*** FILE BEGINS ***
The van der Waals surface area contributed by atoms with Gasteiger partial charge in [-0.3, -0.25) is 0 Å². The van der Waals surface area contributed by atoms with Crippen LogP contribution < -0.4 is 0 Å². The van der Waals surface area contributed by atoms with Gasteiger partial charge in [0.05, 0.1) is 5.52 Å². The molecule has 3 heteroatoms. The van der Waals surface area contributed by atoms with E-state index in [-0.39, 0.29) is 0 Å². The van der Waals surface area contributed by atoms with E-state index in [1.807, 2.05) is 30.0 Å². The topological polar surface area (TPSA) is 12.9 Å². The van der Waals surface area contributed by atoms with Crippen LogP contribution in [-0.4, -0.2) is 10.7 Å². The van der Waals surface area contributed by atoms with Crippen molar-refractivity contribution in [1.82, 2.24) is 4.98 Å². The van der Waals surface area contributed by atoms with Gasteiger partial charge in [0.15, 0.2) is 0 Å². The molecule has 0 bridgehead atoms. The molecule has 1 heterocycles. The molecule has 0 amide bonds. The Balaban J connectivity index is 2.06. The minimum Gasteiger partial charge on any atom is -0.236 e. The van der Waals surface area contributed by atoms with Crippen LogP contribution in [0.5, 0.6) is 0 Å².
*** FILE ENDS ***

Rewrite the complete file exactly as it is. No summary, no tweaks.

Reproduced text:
The van der Waals surface area contributed by atoms with Gasteiger partial charge in [-0.3, -0.25) is 0 Å². The van der Waals surface area contributed by atoms with Crippen LogP contribution < -0.4 is 0 Å². The van der Waals surface area contributed by atoms with Gasteiger partial charge in [0.05, 0.1) is 5.52 Å². The molecule has 3 heteroatoms. The van der Waals surface area contributed by atoms with E-state index in [-0.39, 0.29) is 0 Å². The van der Waals surface area contributed by atoms with E-state index in [1.807, 2.05) is 30.0 Å². The topological polar surface area (TPSA) is 12.9 Å². The van der Waals surface area contributed by atoms with Crippen LogP contribution in [-0.4, -0.2) is 10.7 Å². The van der Waals surface area contributed by atoms with Crippen molar-refractivity contribution in [1.82, 2.24) is 4.98 Å². The van der Waals surface area contributed by atoms with Gasteiger partial charge in [0.15, 0.2) is 0 Å². The molecule has 0 bridgehead atoms. The molecule has 1 heterocycles. The molecule has 0 amide bonds. The Balaban J connectivity index is 2.06. The minimum Gasteiger partial charge on any atom is -0.236 e. The van der Waals surface area contributed by atoms with Crippen LogP contribution in [0.5, 0.6) is 0 Å².